Jordy Carper laid to rest

December 17, 1998|By BRYN MICKLE

HEDGESVILLE, W.Va. - A man in an umbrella hat and sparkling rainbow vest would look out of place at an ordinary funeral but then Jordy Carper's life was anything but ordinary.

Kenneth Jordan ''Jordy'' Carper, the Berkeley County, W.Va., youngster who drew national attention because of a rare double lung transplant he underwent last year, was laid to rest Thursday afternoon. The 11-year-old died last Saturday at a Washington, D.C., hospital after suffering repeated setbacks from the transplant operation.

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"Jordy was love," the Rev. Michael T. Myers said. "Jordy gave us all a lesson. He taught us to never give up."

Wearing the multicolored outfit he often wore when performing magic tricks with Jordy, Myers, who also is a magician and a local television personality, surprised the 200 mourners who filled the Johnstown Bible Church with a magic trick, pulling the boy's pet dove, Jessie, from a flaming canister.


The dove - whose sudden appearance caused Jordy's mother, Melissa, to begin sobbing - was the same bird Myers had given Jordy more than a year ago to raise. Eventually, the dust from its wings became too much for Jordy's weakened lungs.

"Jordy will live forever in our hearts," Myers said.

Diagnosed with cystic fibrosis shortly after he was born, it was believed that Jordy had only months to live when he underwent transplant surgery in Los Angeles in June 1997. During the operation, he received lung lobes donated by a cousin and a family friend.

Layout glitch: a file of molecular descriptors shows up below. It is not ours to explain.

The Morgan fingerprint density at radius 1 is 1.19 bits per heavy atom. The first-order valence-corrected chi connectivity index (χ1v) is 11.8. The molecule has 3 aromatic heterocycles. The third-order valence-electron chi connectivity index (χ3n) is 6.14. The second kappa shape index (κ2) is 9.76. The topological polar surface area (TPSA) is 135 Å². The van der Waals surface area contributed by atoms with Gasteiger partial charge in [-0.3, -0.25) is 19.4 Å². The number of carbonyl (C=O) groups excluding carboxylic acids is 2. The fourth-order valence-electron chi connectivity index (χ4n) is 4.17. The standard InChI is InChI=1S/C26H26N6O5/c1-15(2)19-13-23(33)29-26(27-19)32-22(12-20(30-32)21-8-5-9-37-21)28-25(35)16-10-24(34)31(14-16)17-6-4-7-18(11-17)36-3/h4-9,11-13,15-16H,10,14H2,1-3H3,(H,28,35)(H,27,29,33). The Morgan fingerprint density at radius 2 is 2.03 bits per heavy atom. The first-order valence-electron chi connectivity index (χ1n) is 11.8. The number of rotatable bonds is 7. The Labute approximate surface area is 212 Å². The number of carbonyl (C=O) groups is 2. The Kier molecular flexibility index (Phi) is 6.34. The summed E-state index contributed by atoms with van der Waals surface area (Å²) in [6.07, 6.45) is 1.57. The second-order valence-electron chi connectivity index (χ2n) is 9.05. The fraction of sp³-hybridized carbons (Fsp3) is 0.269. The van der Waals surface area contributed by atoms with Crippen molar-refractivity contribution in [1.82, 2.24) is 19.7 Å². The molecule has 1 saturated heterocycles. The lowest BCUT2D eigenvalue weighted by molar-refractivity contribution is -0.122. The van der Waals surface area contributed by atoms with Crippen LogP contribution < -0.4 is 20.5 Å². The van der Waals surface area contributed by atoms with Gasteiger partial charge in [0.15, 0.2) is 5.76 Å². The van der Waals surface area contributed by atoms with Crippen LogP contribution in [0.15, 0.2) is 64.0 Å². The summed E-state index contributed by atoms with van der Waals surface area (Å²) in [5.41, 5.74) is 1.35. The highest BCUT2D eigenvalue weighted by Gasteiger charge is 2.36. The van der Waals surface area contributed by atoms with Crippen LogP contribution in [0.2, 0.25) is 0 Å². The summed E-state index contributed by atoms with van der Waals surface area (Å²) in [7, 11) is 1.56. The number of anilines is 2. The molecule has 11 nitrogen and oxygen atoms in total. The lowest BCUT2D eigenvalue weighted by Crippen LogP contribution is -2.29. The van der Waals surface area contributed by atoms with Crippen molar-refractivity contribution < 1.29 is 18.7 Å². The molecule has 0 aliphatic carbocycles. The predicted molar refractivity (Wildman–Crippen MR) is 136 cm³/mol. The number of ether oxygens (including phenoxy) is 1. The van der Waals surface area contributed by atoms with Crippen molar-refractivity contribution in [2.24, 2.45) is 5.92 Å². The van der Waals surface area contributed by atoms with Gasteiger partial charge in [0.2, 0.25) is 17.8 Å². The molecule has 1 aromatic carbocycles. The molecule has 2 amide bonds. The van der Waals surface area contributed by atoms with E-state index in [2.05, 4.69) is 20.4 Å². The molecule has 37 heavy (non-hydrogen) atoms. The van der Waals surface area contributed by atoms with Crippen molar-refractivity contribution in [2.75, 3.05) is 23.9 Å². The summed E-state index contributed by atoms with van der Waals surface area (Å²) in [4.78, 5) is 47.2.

Cystic fibrosis is a fatal, inherited disease that attacks the lungs by producing a thick mucus that can lead to infection and death by suffocation.

Laying in a small white casket, Jordy was clothed in a Dallas Cowboys football jersey and surrounded by family photographs and stuffed toys.

Washington Redskin great Sam Huff said Jordy was able to get Democrats and Republicans to set aside their differences.

"We all had the same thing in mind," Huff said. "To help Jordy Carper."

West Virginia Del. Jerry Mezzatesta, D-Hampshire, echoed that theme, adding that the young man embodied love, inspiration and purpose.

"All he asked was for a chance to be normal," Mezzatesta said.

Mezzatesta, who was joined at the service by fellow state delegates Vicki Douglas, D-Berkeley, and Harold Michael, D-Hardy, invited Jordy's parents to testify for catastrophic health care insurance legislation in the next session.

Jordy, who would have turned 12 on Dec. 30, was the son of Gary H. Carper Jr. and Melissa Barnhart Carper of Hedgesville. He also is survived by two brothers, Dylan Carper and Trent Carper

Sherilyn Barnhart, Jordy's grandmother, declined comment after the funeral, saying the family needed more time.

Memorial contributions to help offset Jordy's medical bills may be made to the Jordy Carper Memorial Fund, c/o Falling Waters Presbyterian Church, Rt. 1, Box 138, Falling Waters, WV 25419.

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